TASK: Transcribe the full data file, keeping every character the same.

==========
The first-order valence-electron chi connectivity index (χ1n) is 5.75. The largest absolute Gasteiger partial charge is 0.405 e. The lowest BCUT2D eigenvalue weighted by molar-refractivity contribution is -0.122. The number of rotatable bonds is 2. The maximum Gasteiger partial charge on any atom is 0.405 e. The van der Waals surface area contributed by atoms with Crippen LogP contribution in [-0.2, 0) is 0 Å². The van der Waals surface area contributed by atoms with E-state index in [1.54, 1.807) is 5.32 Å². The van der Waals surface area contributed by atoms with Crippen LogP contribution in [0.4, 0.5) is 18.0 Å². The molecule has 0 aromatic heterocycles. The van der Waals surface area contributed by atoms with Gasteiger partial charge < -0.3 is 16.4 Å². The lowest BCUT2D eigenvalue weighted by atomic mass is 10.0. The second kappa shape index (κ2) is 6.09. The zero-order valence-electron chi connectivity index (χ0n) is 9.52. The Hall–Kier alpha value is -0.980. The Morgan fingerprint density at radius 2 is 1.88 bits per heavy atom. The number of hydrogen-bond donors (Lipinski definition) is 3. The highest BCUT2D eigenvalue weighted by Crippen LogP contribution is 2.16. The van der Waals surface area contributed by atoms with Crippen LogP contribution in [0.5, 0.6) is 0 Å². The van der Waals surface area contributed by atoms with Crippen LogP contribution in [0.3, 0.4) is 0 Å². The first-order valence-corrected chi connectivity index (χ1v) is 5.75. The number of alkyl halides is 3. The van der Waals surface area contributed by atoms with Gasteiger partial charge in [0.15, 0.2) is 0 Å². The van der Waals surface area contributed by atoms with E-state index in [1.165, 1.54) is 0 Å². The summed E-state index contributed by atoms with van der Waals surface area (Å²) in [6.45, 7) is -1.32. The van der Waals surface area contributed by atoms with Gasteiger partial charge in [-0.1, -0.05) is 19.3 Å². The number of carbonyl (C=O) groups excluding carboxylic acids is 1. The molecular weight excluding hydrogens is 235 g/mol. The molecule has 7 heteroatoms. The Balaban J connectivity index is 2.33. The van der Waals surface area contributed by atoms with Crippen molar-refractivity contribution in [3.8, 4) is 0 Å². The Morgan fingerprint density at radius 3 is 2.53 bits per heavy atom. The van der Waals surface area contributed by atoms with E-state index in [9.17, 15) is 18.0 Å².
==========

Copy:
The first-order valence-electron chi connectivity index (χ1n) is 5.75. The largest absolute Gasteiger partial charge is 0.405 e. The lowest BCUT2D eigenvalue weighted by molar-refractivity contribution is -0.122. The number of rotatable bonds is 2. The maximum Gasteiger partial charge on any atom is 0.405 e. The van der Waals surface area contributed by atoms with Crippen LogP contribution in [-0.2, 0) is 0 Å². The van der Waals surface area contributed by atoms with E-state index in [1.54, 1.807) is 5.32 Å². The van der Waals surface area contributed by atoms with Crippen LogP contribution in [0.4, 0.5) is 18.0 Å². The molecule has 0 aromatic heterocycles. The van der Waals surface area contributed by atoms with Gasteiger partial charge < -0.3 is 16.4 Å². The lowest BCUT2D eigenvalue weighted by atomic mass is 10.0. The second kappa shape index (κ2) is 6.09. The zero-order valence-electron chi connectivity index (χ0n) is 9.52. The Hall–Kier alpha value is -0.980. The Morgan fingerprint density at radius 2 is 1.88 bits per heavy atom. The number of hydrogen-bond donors (Lipinski definition) is 3. The highest BCUT2D eigenvalue weighted by Crippen LogP contribution is 2.16. The van der Waals surface area contributed by atoms with Crippen LogP contribution in [0.5, 0.6) is 0 Å². The van der Waals surface area contributed by atoms with Crippen LogP contribution in [0.3, 0.4) is 0 Å². The first-order valence-corrected chi connectivity index (χ1v) is 5.75. The number of alkyl halides is 3. The van der Waals surface area contributed by atoms with Gasteiger partial charge in [0.15, 0.2) is 0 Å². The van der Waals surface area contributed by atoms with E-state index in [1.165, 1.54) is 0 Å². The summed E-state index contributed by atoms with van der Waals surface area (Å²) in [6.45, 7) is -1.32. The van der Waals surface area contributed by atoms with Gasteiger partial charge in [-0.1, -0.05) is 19.3 Å². The number of carbonyl (C=O) groups excluding carboxylic acids is 1. The molecular weight excluding hydrogens is 235 g/mol. The molecule has 7 heteroatoms. The Balaban J connectivity index is 2.33. The van der Waals surface area contributed by atoms with Crippen molar-refractivity contribution in [3.8, 4) is 0 Å². The Morgan fingerprint density at radius 3 is 2.53 bits per heavy atom. The van der Waals surface area contributed by atoms with E-state index in [9.17, 15) is 18.0 Å².